THE power generation capacity of 20,000MW having exceeded the demand, which reaches up to 12,900MW in the summer and declines to 6,000MW in the winter, there has been a call around the corner for some time for an immediate closure of rental power plants to cut on the expenditure by way of capacity payment, which was Tk 90 billion in 2019, that the government makes to rental plants for the power that is not produced. A report of the US-based Institute for Energy Economics and Financial Analysis in May says that the Bangladesh government could use only 43 per cent of the power generation capacity. In view of this, the call for the closure of rental power plants has become stronger in recent times because of the economic fallout of the COVID-19 outbreak. The Centre for Policy Dialogue says that the government has paid Tk 511.57 billion in capacity charges to idle power plants in the past 10 years. But the government has so far showed indifference to the call. The minister of state for power, energy and mineral resources seeks to say, as New Age reported on Saturday, that the government has no plans to retire rental power plants before the contracts normally expire.
The minister for state further seeks to say that there has been the need for a generation capacity of 20,000MW as the demand for power reaches 12,000MW in the summer. Industries not willing to remain dependent on the national grid produce 2,800MW of power on their own. The Institute for Energy Economics and Financial Analysis report, however, says that an ideal generation capacity margin should range between 10 to 20 per cent but government in its power sector master plan has decided to keep the margin at 25 per cent, largely causing heavy losses to the state exchequer. The Awami League after assuming office in 2009 allowed rental power as an early emergency measure to increase power generation which then was limited to 4,942MW. The short-run means has unfortunately now been perpetuated as the government extended the tenure of most such plants and the validity of an indemnity law made in 2010 to keep actors and their action in the power and energy sector above the customary law on a number of occasions. While the government did not improve on power generation in the public sector that it was supposed to do to come out of the crisis, the government is now left with 51 per cent of the power generation capacity lying with private-sector plants that are overwhelmingly dependent on fossil fuel such as gas, furnace oil and diesel. A high amount of capacity payment and a heavy dependence on rental power, along with other irregularities and mismanagement, have, meanwhile, only burdened consumers with increased power price, which until the latest round of March 1 has been increased 10 times in 11 years, marking it up by 98 per cent since 2009.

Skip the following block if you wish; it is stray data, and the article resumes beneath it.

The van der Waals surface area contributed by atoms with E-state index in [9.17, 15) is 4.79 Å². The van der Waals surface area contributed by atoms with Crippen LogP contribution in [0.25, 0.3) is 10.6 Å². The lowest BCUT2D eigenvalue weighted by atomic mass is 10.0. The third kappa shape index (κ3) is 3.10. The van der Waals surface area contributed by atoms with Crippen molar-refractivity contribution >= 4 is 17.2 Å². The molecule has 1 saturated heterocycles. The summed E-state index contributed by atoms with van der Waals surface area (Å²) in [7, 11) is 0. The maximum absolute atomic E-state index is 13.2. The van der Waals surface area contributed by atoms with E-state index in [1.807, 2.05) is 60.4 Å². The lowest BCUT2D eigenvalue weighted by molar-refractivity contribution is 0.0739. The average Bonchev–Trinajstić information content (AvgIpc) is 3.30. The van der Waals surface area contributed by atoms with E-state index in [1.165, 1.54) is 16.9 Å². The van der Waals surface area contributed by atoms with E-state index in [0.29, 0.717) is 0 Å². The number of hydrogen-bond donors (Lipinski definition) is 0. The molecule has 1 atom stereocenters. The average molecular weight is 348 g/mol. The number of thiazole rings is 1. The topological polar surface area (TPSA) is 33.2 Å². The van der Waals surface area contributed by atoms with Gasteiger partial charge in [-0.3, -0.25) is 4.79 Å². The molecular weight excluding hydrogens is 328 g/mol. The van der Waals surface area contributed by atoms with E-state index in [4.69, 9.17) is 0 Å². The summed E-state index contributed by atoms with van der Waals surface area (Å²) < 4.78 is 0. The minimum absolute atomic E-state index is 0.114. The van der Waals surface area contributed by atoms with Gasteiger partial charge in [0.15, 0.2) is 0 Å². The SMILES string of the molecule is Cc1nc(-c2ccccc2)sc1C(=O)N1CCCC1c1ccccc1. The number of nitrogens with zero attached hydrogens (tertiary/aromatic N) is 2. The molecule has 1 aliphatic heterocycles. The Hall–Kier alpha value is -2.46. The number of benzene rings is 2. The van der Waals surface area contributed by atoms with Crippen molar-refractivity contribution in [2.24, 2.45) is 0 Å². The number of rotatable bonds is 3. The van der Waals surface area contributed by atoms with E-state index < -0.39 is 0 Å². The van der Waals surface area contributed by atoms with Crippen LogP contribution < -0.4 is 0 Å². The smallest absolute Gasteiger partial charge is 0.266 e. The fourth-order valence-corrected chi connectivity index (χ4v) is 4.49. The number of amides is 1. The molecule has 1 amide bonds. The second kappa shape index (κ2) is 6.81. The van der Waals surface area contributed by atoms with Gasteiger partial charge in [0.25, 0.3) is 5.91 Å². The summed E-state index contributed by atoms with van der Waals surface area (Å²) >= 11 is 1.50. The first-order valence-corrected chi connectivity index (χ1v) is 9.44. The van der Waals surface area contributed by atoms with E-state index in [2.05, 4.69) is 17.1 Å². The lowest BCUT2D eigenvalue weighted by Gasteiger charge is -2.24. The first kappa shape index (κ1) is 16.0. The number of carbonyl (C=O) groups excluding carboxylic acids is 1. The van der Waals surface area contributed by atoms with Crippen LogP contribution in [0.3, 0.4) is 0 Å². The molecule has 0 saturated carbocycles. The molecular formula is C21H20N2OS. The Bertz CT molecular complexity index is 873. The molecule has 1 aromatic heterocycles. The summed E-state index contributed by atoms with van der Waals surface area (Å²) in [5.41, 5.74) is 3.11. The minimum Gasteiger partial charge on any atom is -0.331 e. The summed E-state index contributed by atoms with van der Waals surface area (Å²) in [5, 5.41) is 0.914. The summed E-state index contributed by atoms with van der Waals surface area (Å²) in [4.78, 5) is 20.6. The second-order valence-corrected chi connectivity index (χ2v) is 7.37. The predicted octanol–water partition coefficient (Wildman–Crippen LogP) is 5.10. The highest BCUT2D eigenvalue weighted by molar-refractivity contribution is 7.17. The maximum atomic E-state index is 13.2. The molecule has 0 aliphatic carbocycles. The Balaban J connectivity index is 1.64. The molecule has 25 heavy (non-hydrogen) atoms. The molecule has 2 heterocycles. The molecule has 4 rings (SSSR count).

The situation at hand suggests that the government must heed the call for the closure of expensive rental power plants and spend the money on the development of power plants in the public sector and in other areas where it is necessary.
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